Private nursery schools and daycare centres can reopen immediately if they can do so safely, the high court in Pretoria ruled on Monday, 6 July.
Judge Hans Fabricius ruled in favour of the Solidarity Occupational Guild for Social Workers and the Solidarity Support Centre for Schools (SCS) after the two organisations filed a case against the Department of Social Development because no indication was given regarding a specific date for the reopening of these institutions.
In a media release issued on 5 June, the Department of Social Development indicated that the Early Childhood Development Sector, consisting of Grade R and younger learners, may not reopen under Level 3 lockdown regulations, but Judge Fabricius declared this to be unlawful.
“We are delighted with the ruling. It means thousands of parents will be able to place their children in the care of their competent teachers again for the stimulation and learning that children so desperately need,” said Marisa Engelbrecht, sector head of the Solidarity Occupational Guild for Social Workers. “What is even more reassuring, is that these children will now be in a safe environment again and that the children dependent of feeding schemes will once again be able to learn and develop optimally with food in their stomachs.”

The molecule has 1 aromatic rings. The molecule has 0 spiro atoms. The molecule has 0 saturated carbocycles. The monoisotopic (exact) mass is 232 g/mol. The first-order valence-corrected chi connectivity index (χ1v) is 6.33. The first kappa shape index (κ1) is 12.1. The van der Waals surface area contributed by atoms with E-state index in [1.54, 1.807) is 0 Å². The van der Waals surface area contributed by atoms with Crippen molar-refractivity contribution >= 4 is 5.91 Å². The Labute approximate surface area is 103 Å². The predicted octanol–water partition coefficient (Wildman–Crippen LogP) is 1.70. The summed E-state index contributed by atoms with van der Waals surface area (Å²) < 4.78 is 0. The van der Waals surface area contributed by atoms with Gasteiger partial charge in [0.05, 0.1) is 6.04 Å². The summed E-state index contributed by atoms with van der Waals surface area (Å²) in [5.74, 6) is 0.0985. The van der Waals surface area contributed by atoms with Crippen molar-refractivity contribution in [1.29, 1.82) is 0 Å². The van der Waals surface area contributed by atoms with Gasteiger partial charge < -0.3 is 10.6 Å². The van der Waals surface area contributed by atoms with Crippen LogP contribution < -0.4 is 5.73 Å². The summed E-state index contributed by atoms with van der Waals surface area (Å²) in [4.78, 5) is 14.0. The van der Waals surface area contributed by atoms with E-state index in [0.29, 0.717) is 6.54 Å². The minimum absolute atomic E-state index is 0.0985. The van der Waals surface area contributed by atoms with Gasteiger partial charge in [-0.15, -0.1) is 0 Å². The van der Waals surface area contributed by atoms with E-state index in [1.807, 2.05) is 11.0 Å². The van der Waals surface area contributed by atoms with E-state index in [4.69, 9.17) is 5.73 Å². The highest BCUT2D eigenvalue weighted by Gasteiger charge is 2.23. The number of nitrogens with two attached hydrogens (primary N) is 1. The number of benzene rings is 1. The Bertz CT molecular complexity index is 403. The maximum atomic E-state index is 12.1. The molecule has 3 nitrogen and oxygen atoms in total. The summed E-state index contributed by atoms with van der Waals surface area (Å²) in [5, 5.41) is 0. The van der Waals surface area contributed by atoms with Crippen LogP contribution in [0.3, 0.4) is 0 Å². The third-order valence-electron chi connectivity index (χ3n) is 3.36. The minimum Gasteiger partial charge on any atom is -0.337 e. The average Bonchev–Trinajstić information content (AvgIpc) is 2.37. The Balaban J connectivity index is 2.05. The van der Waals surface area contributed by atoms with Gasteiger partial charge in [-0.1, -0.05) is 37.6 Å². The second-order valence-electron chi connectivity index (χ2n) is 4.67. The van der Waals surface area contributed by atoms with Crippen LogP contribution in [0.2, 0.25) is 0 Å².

The occupational guild and the SCS argued that the nursery schools and daycare centres in question are fully equipped and ready to receive preschoolers in the safe environment they have created and therefore there was no further reason to prevent children from returning to school.
“In terms of the ruling, the state has no choice but to allow the reopening of private nursery schools and daycare centres,” says Anton van der Bijl, head of Solidarity’s labour law services.
Judge Fabricius also ordered the Department to bear Solidarity and the SCS’s legal costs related to this matter. The Department failed to submit its court documents and has failed to respond in any other way as court proceedings require. In his response Judge Fabricius expressed strong discontent with the Department of Social Development about how it has dealt with the matter, especially in view of the fact that this matter was about the best interests of young and defenceless children.